A four-day working week trial at a company in New Zealand was so successful its boss wants to make it permanent.
The firm, which deals with wills and trust funds, conducted the eight-week experiment earlier this year. It saw its 240-strong workforce, in 16 offices across the country, retain full pay alongside a three-day weekend.
Andrew Barnes, chief executive of Perpetual Guardian, said he had made a recommendation to the board to continue the policy after an analysis revealed a “massive increase” in staff satisfaction with no drop in productivity.
The research, Mr Barnes said, was conducted by two independent academics drafted to ensure an objective analysis of the impact on the company and workforce.
“What we've seen is a massive increase in engagement and staff satisfaction about the work they do, a massive increase in staff intention to continue to work with the company and we've seen no drop in productivity," Mr Barnes told the New Zealand Herald.
Despite fears a day less at work would lead to a fall in staff productivity, Mr Barnes said there had been no sign of a drop off.
"Our leadership team reported that there was broadly no change in company outputs pre and during the trial,” he said. “They perceived no reduction in job performance and the survey data showed a marginal increase across most teams."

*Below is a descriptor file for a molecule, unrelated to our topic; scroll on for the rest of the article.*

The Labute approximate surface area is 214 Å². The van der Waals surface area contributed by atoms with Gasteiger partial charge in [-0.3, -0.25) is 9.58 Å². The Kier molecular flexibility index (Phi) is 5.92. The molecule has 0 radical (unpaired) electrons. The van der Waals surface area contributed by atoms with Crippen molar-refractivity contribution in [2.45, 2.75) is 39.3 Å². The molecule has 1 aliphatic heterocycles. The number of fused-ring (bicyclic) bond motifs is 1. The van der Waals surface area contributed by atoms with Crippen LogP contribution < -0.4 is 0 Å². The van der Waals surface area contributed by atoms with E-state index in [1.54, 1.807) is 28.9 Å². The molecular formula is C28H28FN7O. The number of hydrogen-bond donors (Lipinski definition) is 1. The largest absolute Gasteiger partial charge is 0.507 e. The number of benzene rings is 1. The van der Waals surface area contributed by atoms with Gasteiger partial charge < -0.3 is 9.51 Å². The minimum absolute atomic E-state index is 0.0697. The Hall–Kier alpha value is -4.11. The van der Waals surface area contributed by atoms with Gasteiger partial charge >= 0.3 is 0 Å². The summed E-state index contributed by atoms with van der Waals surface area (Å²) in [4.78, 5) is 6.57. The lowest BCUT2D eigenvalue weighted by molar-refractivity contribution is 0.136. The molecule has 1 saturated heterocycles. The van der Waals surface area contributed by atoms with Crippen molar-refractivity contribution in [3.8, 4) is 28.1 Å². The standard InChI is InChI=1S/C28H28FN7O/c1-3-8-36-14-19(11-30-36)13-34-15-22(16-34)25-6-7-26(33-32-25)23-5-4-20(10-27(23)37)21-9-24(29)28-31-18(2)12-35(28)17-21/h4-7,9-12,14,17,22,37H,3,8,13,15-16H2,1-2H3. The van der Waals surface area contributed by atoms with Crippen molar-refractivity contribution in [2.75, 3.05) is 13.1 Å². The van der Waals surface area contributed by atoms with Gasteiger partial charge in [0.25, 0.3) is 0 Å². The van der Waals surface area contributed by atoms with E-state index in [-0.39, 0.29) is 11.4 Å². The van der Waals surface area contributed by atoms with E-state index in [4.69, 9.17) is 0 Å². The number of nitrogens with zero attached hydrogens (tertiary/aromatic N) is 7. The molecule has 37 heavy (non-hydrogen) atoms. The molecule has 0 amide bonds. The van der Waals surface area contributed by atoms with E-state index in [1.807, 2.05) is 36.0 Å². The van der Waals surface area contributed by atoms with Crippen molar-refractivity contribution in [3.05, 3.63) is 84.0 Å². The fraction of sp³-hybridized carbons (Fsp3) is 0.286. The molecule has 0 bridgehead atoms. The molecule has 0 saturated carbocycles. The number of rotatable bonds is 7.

He now needs permission to continue the scheme by the board, which is expected to make its decision in the next few weeks.
The move could potentially have ramifications for the wider New Zealand workforce. While the average New Zealander worked 1,752 hours over the course of 2016 – which makes them close to the norm when compared with their OECD peers – the amount they work is significantly ahead of the 1,363 hours put in by Germans.
Research has shown working fewer hours can result in you being more productive. Although Germany has the shortest working hours among OECD member countries, it manages to achieve among the highest productivity levels.
Stats show a German worker to be 27 per cent more productive than their British counterpart who works 1,676 hours a year.
While Germans work the fewest number of hours per year, they are closely followed by Denmark, Norway and the Netherlands. Mexicans, Koreans and Costa Ricans work the most.
Four-day work weeks have been tried out in companies such as Amazon, Google and Deloitte and in a number of countries such as Japan and the US.
In the UK the average full-time worker clocks up 37.5 hours a week. There is also the issue of unpaid overtime; according to the Trades Union Congress, workers put in 2.1 billion unpaid hours in 2016, which amounts to £33.6bn of free labour.
Evidence has also shown that overwork leads to more time being taken off. In 2016, 12.5 million work days were lost due to work-related stress, anxiety or depression. In 44 per cent of cases the cause was workload.